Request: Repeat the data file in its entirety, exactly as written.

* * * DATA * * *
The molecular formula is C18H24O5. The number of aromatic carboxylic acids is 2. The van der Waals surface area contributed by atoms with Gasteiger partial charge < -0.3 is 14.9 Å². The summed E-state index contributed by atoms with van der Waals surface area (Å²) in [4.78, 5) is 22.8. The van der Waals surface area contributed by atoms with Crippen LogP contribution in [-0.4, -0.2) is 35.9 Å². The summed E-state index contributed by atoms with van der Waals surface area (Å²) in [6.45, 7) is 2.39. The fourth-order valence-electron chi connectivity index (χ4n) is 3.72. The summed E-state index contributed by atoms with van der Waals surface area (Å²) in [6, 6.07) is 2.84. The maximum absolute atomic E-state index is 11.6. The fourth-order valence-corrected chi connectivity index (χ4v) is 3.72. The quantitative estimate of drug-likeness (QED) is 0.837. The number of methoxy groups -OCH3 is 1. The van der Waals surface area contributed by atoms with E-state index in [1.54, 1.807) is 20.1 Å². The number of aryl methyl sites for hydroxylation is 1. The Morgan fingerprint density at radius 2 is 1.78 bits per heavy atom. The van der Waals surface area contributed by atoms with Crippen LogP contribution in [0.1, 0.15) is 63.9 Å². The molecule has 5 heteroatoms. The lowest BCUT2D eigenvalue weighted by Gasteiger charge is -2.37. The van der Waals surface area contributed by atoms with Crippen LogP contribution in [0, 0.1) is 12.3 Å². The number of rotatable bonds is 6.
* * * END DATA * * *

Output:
The molecular formula is C18H24O5. The number of aromatic carboxylic acids is 2. The van der Waals surface area contributed by atoms with Gasteiger partial charge < -0.3 is 14.9 Å². The summed E-state index contributed by atoms with van der Waals surface area (Å²) in [4.78, 5) is 22.8. The van der Waals surface area contributed by atoms with Crippen LogP contribution in [-0.4, -0.2) is 35.9 Å². The summed E-state index contributed by atoms with van der Waals surface area (Å²) in [6.45, 7) is 2.39. The fourth-order valence-electron chi connectivity index (χ4n) is 3.72. The summed E-state index contributed by atoms with van der Waals surface area (Å²) in [6, 6.07) is 2.84. The maximum absolute atomic E-state index is 11.6. The fourth-order valence-corrected chi connectivity index (χ4v) is 3.72. The quantitative estimate of drug-likeness (QED) is 0.837. The number of methoxy groups -OCH3 is 1. The van der Waals surface area contributed by atoms with E-state index in [1.54, 1.807) is 20.1 Å². The number of aryl methyl sites for hydroxylation is 1. The Morgan fingerprint density at radius 2 is 1.78 bits per heavy atom. The van der Waals surface area contributed by atoms with Crippen LogP contribution in [0.1, 0.15) is 63.9 Å². The molecule has 5 heteroatoms. The lowest BCUT2D eigenvalue weighted by Gasteiger charge is -2.37. The van der Waals surface area contributed by atoms with Crippen LogP contribution in [0, 0.1) is 12.3 Å². The number of rotatable bonds is 6.